Patek Philippe has a well-deserved reputation for being rather conservative in its watch designs and rarely giving in to transient trends. Thus, even a subtle change to one of its classic models garners attention among watch cognoscenti. At this year’s Baselworld, the brand introduced the new Ref. 5227, a Calatrava in a slightly larger case and a new, hinged dustcover over the exhibition caseback.
The first Calatrava, Reference 96, was launched in 1932, the same year that Patek Philippe was acquired by its longtime owners, the Stern family, and has been a mainstay of the brand’s portfolio ever since. And while most watch aficionados know that Patek Philippe is a full-fledged manufacture that makes its own movements, many may not realize that for decades now it has also made its own cases, from sketches to final, polished product. Thus it is with pride that the company touts the new “officer’s style” case of the Ref. 5227, which is slightly larger than those of previous models — 39 mm in diameter, still modestly sized compared to many of today’s timekeeping behemoths —and includes for the first time a dust cover whose hinge is built entirely on the inside and thus invisible while the cover is closed.
The well-known Calatrava case still has its hallmark concave bezel, flowing lugs and thin profile (just 9.24 mm thick); the tiny lip along the side that allows the wearer to open the dust cover is barely discernible. The dust cover, on whose inside surface a personalized message can be engraved, has a precision-fit hinge and has been manually adjusted to ensure it closes with a smooth, nearly seamless click. Patek also added another new feature to the case: elegantly curved flutes that have been sculpted from the case flanks to the lugs, and which have been hand-polished to a mirror sheen. (Watch photos can be enlarged with a click.)
The bezel’s concave perimeter frames the famously clean and uncluttered Calatrava dial, here with a cream-colored lacquer surface, trapezoidal hour markers made of gold, a minute circle composed of golden dots, and a polished gold frame around the date aperture at 3 o’clock. Pointed and faceted Dauphine-style hour and minute hands indicate time, along with a slender, counterbalanced seconds hand. The crystal over the dial is slightly curved and made of sapphire.
Opening the dust-cover reveals the other sapphire window in the back, which offers a view of Patek Philippe’s manufacture Caliber 324 SC, a self-winding movement with a frequency of 28,800 vph and a 48-hour power reserve. Patek Philippe says that the rate accuracy is within the narrow range of -3 to +2 seconds per day, as required to earn the brand’s in-house Patek Philippe Seal. The movement has a four-arm Gyromax balance; a Spiromax balance spring made of Silinvar, a silicon derivative patented by Patek; and a solid 21k gold winding rotor engraved with Patek’s Calatrava cross emblem. Like all Patek Philippe movements, Caliber 324 SC displays meticulous hand-finishing, including chamfered and polished bridges, Geneva striping, gold-filled engravings and circular graining.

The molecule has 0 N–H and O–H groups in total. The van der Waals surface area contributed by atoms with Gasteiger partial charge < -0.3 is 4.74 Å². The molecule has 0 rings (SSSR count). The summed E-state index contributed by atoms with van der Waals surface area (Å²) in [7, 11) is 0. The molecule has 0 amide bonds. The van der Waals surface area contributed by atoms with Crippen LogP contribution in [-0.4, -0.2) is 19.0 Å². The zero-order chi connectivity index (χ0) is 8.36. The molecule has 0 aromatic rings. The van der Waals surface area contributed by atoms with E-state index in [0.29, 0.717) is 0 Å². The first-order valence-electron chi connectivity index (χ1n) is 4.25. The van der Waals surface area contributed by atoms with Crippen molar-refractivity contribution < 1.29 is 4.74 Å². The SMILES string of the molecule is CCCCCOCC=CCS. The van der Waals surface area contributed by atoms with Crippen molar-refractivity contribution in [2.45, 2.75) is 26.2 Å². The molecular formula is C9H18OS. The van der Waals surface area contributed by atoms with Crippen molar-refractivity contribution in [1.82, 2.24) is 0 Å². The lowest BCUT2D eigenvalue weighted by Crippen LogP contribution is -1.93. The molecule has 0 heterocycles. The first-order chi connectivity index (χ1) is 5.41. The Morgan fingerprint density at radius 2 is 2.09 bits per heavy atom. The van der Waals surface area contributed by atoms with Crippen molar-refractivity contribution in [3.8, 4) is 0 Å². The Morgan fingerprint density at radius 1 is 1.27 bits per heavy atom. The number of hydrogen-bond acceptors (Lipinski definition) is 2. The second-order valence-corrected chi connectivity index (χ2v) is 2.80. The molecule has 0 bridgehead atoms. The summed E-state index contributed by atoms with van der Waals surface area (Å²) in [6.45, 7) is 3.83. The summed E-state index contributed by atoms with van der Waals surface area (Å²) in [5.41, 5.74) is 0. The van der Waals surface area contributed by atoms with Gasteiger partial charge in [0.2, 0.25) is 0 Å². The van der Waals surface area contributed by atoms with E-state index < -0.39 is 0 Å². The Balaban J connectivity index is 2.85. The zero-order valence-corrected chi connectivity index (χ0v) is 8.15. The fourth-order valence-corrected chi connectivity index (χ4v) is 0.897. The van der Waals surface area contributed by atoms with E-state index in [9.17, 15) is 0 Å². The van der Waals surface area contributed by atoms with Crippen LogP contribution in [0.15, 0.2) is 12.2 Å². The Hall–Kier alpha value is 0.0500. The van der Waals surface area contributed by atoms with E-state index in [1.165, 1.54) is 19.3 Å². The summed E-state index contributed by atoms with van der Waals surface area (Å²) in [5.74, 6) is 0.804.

Ref. 5227 is available in a case of yellow, white or rose gold, each with a matching gold prong buckle. Each comes on a hand-stitched alligator leather strap, in shiny black for the white-gold model and shiny dark brown for the rose-gold (both $37,300); and shiny chocolate brown for the yellow-gold edition ($35,400).
Nice. Thanks God it is not Ceramic :) Hate these new materials
“absolute perfection” Agree %100.00. Almost a year after the release of this outstanding timepiece, and there is still a waiting list. ADs are selling these as soon as they come in at full-price.
The $37K price is not the issue. IMHO, most folks saw this modern day Patek as their “first Patek”, and hoped the price would be around $20K. “a Patek is not for everyone”.
The Provenance, History, and Quality of Patek is “second to none”